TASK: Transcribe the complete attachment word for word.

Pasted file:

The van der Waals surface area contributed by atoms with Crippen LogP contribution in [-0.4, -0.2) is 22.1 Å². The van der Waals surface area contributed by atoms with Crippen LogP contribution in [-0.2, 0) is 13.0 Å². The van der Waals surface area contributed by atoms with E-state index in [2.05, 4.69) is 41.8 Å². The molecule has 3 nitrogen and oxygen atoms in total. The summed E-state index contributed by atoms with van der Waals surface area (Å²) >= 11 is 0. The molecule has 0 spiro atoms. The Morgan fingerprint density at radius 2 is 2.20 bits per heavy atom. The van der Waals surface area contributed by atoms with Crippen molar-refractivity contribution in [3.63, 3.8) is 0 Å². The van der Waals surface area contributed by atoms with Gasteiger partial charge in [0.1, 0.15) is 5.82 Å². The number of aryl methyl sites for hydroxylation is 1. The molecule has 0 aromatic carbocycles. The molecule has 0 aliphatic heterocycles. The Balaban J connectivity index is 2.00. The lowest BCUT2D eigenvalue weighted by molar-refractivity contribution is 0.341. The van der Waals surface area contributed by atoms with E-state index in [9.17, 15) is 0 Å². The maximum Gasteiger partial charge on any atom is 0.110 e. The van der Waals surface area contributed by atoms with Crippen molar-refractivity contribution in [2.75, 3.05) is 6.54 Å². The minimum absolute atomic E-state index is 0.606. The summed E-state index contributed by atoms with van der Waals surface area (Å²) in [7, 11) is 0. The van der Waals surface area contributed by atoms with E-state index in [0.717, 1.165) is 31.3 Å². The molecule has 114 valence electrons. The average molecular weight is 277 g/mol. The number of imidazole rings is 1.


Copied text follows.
The van der Waals surface area contributed by atoms with Crippen LogP contribution in [-0.4, -0.2) is 22.1 Å². The van der Waals surface area contributed by atoms with Crippen LogP contribution in [-0.2, 0) is 13.0 Å². The van der Waals surface area contributed by atoms with E-state index in [2.05, 4.69) is 41.8 Å². The molecule has 3 nitrogen and oxygen atoms in total. The summed E-state index contributed by atoms with van der Waals surface area (Å²) >= 11 is 0. The molecule has 0 spiro atoms. The Morgan fingerprint density at radius 2 is 2.20 bits per heavy atom. The van der Waals surface area contributed by atoms with Crippen molar-refractivity contribution in [3.63, 3.8) is 0 Å². The van der Waals surface area contributed by atoms with Gasteiger partial charge in [0.1, 0.15) is 5.82 Å². The number of aryl methyl sites for hydroxylation is 1. The molecule has 0 aromatic carbocycles. The molecule has 0 aliphatic heterocycles. The Balaban J connectivity index is 2.00. The lowest BCUT2D eigenvalue weighted by molar-refractivity contribution is 0.341. The van der Waals surface area contributed by atoms with E-state index in [9.17, 15) is 0 Å². The maximum Gasteiger partial charge on any atom is 0.110 e. The van der Waals surface area contributed by atoms with Crippen molar-refractivity contribution in [2.75, 3.05) is 6.54 Å². The minimum absolute atomic E-state index is 0.606. The summed E-state index contributed by atoms with van der Waals surface area (Å²) in [7, 11) is 0. The van der Waals surface area contributed by atoms with E-state index in [0.717, 1.165) is 31.3 Å². The molecule has 114 valence electrons. The average molecular weight is 277 g/mol. The number of imidazole rings is 1.